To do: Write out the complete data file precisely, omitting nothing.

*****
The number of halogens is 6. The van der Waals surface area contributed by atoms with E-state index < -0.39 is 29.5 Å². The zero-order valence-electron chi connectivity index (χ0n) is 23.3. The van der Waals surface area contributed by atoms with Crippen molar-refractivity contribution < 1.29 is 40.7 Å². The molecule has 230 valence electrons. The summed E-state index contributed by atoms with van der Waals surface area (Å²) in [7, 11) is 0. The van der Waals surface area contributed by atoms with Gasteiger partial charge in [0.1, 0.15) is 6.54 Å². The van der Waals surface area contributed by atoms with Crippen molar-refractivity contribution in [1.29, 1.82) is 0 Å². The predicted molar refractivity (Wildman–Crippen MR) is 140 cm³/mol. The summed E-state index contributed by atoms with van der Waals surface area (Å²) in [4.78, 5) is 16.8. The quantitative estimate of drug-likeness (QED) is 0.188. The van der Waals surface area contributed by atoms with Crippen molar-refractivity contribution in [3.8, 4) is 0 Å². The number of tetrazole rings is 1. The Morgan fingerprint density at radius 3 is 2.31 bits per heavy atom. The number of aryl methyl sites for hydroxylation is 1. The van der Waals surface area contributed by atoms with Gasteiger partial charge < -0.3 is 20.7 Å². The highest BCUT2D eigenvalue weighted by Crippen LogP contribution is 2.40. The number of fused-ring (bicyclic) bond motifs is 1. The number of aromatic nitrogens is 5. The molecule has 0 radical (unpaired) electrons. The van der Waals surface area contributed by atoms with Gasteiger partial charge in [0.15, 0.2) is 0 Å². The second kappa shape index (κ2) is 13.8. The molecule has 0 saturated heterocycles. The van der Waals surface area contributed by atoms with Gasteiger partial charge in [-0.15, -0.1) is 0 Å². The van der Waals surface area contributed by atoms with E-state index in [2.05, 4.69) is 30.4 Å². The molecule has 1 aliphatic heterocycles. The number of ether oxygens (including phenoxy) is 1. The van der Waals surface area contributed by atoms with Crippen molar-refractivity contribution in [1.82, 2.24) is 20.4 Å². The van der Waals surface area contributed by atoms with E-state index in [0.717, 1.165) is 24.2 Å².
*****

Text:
The number of halogens is 6. The van der Waals surface area contributed by atoms with E-state index < -0.39 is 29.5 Å². The zero-order valence-electron chi connectivity index (χ0n) is 23.3. The van der Waals surface area contributed by atoms with Crippen molar-refractivity contribution < 1.29 is 40.7 Å². The molecule has 230 valence electrons. The summed E-state index contributed by atoms with van der Waals surface area (Å²) in [7, 11) is 0. The van der Waals surface area contributed by atoms with Gasteiger partial charge in [0.1, 0.15) is 6.54 Å². The van der Waals surface area contributed by atoms with Crippen molar-refractivity contribution in [1.29, 1.82) is 0 Å². The predicted molar refractivity (Wildman–Crippen MR) is 140 cm³/mol. The summed E-state index contributed by atoms with van der Waals surface area (Å²) in [4.78, 5) is 16.8. The quantitative estimate of drug-likeness (QED) is 0.188. The van der Waals surface area contributed by atoms with Crippen molar-refractivity contribution in [3.8, 4) is 0 Å². The number of tetrazole rings is 1. The Morgan fingerprint density at radius 3 is 2.31 bits per heavy atom. The number of aryl methyl sites for hydroxylation is 1. The van der Waals surface area contributed by atoms with Gasteiger partial charge < -0.3 is 20.7 Å². The highest BCUT2D eigenvalue weighted by Crippen LogP contribution is 2.40. The number of fused-ring (bicyclic) bond motifs is 1. The number of aromatic nitrogens is 5. The molecule has 0 radical (unpaired) electrons. The van der Waals surface area contributed by atoms with Gasteiger partial charge in [0.15, 0.2) is 0 Å². The second kappa shape index (κ2) is 13.8. The molecule has 0 saturated heterocycles. The van der Waals surface area contributed by atoms with Gasteiger partial charge in [-0.15, -0.1) is 0 Å². The van der Waals surface area contributed by atoms with E-state index in [2.05, 4.69) is 30.4 Å². The molecule has 1 aliphatic heterocycles. The number of ether oxygens (including phenoxy) is 1. The van der Waals surface area contributed by atoms with Crippen molar-refractivity contribution in [1.82, 2.24) is 20.4 Å². The van der Waals surface area contributed by atoms with E-state index in [0.717, 1.165) is 24.2 Å².